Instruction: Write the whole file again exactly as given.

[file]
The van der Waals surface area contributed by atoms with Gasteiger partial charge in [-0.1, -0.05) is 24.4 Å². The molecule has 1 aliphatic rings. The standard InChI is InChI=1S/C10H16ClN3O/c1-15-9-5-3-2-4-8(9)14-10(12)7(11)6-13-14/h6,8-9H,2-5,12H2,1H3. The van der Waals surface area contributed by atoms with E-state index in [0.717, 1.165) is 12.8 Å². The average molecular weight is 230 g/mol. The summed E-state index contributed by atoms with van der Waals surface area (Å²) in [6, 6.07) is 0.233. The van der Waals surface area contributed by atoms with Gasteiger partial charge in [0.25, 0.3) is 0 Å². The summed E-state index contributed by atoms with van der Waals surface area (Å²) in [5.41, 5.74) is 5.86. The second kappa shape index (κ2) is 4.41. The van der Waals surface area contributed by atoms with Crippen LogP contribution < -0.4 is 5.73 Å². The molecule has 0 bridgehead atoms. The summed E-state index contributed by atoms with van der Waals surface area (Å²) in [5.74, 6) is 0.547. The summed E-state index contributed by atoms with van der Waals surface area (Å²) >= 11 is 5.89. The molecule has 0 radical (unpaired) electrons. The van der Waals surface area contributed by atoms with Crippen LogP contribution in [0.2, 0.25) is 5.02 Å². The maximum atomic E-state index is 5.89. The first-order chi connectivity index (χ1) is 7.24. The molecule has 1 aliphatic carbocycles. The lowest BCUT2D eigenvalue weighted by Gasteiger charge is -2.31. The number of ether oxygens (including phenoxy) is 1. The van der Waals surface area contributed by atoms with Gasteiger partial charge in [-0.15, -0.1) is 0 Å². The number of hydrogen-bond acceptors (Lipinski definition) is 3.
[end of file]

The van der Waals surface area contributed by atoms with Gasteiger partial charge in [-0.1, -0.05) is 24.4 Å². The molecule has 1 aliphatic rings. The standard InChI is InChI=1S/C10H16ClN3O/c1-15-9-5-3-2-4-8(9)14-10(12)7(11)6-13-14/h6,8-9H,2-5,12H2,1H3. The van der Waals surface area contributed by atoms with E-state index in [0.717, 1.165) is 12.8 Å². The average molecular weight is 230 g/mol. The summed E-state index contributed by atoms with van der Waals surface area (Å²) in [6, 6.07) is 0.233. The van der Waals surface area contributed by atoms with Gasteiger partial charge in [0.25, 0.3) is 0 Å². The summed E-state index contributed by atoms with van der Waals surface area (Å²) in [5.41, 5.74) is 5.86. The second kappa shape index (κ2) is 4.41. The van der Waals surface area contributed by atoms with Crippen LogP contribution < -0.4 is 5.73 Å². The molecule has 0 bridgehead atoms. The summed E-state index contributed by atoms with van der Waals surface area (Å²) in [5.74, 6) is 0.547. The summed E-state index contributed by atoms with van der Waals surface area (Å²) >= 11 is 5.89. The molecule has 0 radical (unpaired) electrons. The van der Waals surface area contributed by atoms with Crippen LogP contribution in [0.2, 0.25) is 5.02 Å². The maximum atomic E-state index is 5.89. The first-order chi connectivity index (χ1) is 7.24. The molecule has 1 aliphatic carbocycles. The lowest BCUT2D eigenvalue weighted by Gasteiger charge is -2.31. The number of ether oxygens (including phenoxy) is 1. The van der Waals surface area contributed by atoms with Gasteiger partial charge in [-0.15, -0.1) is 0 Å². The number of hydrogen-bond acceptors (Lipinski definition) is 3.